“Mongolian beef” recipe, with a Hungarian twist

Some time ago I pinned this recipe for “30 minute Mongolian Beef” from Just A Taste. Last week I finally got around to trying it out. While the end result was amazing, the process was somewhat different than the easy-peasy route laid out in the original recipe . Which, let me clarify right now at the beginning, is absolutely 100% no fault of the recipe writer: the original recipe is perfect; trying to recreate it in Hungary is what led to my adventure.

First, as usual, the search for ingredients. The two places where I fell short here were the cornstarch and the beef. The cornstarch was easy to substitute with flour (double the amount). The beef… well, shockingly, the main and title ingredient of a recipe is not so easily substituted.

The problem is that “flank steak” or “skirt steak” isn’t sold as a cut of meat here. Sure, I could probably get it from a butcher if I wanted to special order it, but it’s not something that my local grocery store is going to have. The other main difference is that beef in America is aged, and in Europe it is not, which is why it’s impossible to get a really good steak outside of the USA. Long story short, I made do with another cut of meat, but the 5-minute cooking time in the original recipe did not work. After 5 minutes the meat was technically cooked (I mean it was no longer pink) but it was like chewing leather. So we ended up pouring the whole thing into a sauce pan with some extra water and stewing it for another 40 minutes. Slightly longer than the original cooking time, but totally worth it.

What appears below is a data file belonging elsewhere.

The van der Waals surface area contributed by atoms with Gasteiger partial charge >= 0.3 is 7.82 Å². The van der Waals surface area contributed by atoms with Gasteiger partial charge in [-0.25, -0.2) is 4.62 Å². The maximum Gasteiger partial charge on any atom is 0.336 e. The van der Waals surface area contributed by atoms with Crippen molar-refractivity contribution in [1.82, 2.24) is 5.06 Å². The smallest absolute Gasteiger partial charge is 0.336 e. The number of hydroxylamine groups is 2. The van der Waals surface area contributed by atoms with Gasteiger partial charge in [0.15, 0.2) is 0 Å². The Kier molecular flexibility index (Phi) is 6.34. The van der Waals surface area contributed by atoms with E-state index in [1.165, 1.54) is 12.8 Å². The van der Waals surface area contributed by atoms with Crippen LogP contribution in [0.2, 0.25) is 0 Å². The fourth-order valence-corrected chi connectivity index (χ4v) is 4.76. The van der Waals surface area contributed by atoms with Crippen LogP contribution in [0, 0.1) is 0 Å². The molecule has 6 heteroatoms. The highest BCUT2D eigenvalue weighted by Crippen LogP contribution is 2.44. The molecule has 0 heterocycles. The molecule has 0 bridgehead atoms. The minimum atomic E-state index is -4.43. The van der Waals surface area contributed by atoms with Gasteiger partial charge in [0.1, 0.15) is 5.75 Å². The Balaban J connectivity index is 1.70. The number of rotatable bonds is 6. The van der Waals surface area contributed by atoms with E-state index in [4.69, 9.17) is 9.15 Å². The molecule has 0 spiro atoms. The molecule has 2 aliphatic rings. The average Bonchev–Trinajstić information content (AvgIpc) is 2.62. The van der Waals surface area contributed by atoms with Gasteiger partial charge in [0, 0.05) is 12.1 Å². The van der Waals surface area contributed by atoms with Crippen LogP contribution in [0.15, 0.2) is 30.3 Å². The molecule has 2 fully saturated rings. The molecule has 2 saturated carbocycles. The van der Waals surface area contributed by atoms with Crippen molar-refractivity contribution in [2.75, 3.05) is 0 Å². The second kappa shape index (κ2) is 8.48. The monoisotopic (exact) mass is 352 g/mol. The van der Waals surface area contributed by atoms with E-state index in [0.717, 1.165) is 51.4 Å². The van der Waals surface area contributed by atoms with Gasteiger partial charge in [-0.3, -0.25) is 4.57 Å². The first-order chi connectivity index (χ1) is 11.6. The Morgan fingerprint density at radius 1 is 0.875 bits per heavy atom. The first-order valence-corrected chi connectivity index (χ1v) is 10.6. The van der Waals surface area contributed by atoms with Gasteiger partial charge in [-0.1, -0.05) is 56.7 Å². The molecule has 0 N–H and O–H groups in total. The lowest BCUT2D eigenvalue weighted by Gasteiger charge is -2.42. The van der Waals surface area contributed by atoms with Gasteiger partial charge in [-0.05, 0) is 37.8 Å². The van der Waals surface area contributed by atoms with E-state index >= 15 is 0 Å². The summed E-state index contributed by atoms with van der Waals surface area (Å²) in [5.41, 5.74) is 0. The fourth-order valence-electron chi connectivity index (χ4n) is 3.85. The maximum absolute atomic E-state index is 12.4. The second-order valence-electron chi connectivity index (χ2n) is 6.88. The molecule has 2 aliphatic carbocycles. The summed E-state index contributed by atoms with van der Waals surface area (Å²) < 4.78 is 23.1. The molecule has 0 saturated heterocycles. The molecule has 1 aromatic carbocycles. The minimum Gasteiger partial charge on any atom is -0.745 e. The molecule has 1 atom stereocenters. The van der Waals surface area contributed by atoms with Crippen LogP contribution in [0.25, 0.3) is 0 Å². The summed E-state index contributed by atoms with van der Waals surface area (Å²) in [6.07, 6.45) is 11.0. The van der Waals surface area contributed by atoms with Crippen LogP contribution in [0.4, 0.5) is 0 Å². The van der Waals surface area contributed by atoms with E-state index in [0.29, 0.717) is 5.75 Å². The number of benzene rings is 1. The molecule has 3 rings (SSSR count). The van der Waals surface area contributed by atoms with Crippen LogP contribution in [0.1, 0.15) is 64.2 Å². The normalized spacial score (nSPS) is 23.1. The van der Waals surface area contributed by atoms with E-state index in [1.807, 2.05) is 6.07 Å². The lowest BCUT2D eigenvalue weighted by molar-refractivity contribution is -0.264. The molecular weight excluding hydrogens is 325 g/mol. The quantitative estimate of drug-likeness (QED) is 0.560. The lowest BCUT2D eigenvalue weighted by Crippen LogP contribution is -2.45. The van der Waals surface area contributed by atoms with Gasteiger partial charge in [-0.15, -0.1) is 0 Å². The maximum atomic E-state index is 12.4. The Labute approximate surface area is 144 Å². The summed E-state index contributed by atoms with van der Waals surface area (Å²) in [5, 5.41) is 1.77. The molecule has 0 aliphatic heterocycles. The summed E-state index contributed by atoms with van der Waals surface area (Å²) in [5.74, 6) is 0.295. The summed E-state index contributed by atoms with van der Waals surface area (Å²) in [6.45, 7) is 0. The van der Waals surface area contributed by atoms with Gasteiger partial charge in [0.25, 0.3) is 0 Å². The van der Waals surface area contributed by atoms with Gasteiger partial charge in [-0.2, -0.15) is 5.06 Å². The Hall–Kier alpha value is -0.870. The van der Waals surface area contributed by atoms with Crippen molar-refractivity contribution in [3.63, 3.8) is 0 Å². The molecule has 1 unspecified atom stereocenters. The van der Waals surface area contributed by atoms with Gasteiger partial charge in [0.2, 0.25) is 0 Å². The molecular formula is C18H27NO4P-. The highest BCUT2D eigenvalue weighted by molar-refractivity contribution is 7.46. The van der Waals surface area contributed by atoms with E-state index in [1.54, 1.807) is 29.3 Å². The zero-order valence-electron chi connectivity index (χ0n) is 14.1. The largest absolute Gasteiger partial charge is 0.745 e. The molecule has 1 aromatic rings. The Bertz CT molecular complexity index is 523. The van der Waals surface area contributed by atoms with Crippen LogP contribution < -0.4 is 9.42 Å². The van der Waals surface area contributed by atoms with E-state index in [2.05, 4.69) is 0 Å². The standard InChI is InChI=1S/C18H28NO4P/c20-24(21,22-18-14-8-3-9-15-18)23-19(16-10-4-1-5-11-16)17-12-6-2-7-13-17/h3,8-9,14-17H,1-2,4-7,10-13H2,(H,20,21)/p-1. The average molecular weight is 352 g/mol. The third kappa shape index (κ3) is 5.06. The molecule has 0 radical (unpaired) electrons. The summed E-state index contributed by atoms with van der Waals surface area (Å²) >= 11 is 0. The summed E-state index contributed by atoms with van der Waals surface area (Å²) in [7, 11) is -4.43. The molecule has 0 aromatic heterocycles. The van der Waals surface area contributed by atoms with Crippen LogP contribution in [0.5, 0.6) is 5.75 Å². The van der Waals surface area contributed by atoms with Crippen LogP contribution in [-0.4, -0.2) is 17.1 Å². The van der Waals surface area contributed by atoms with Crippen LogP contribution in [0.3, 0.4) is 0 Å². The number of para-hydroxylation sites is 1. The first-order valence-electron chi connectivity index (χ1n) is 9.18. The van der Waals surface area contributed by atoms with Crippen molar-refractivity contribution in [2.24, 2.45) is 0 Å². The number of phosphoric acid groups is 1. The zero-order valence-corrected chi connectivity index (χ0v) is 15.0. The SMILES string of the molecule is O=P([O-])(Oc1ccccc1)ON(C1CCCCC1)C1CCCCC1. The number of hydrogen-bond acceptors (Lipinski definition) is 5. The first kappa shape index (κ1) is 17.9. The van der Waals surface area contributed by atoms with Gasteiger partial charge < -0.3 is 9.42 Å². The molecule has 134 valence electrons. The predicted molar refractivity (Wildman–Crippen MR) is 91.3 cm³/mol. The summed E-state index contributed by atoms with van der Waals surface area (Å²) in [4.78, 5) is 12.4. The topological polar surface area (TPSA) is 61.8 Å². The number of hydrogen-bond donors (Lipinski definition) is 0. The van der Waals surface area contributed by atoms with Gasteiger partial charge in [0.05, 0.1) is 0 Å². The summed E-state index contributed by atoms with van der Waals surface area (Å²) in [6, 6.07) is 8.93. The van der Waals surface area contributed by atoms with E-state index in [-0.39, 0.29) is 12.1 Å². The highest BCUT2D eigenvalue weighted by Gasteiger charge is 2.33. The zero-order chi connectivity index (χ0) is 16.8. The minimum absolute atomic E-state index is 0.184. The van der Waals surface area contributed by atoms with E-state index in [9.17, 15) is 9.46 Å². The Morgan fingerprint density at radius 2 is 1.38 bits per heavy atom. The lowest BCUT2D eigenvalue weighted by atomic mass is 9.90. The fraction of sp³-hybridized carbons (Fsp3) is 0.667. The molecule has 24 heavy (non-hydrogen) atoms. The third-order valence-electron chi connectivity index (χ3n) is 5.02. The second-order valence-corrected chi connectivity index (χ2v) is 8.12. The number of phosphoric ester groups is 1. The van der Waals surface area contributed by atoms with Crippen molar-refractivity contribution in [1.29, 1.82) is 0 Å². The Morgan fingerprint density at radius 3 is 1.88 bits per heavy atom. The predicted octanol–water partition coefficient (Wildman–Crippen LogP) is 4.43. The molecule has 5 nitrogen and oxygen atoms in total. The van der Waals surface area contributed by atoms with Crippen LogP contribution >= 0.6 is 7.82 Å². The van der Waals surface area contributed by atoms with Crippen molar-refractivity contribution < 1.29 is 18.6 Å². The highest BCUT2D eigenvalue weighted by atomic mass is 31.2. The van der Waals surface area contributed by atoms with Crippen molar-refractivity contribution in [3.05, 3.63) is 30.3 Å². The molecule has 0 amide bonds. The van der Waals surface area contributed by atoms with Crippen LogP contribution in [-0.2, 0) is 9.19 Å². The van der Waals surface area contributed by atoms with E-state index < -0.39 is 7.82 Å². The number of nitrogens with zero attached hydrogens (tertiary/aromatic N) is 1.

Sorry about the lack of pictures. The first time around I didn’t take pictures at all because I was so fed up. Then we had a meal from the leftovers, and we were nearly finished when I screeched, “Wait, stop eating! I have to take a picture!” And, predictably, those pictures turned out terrible. Here is just one, in a very tiny format. If you ignore the fact that you can’t really see the beef (which we ate over pasta stir fried with carrots, celery leaves, and soy sauce) and ignore the fact that it looks all shiny with grease (it wasn’t greasy at all), then this picture is almost acceptable.

Sigh. Long story short: great recipe. Terrible learning curve. Great results. Terrible pictures.

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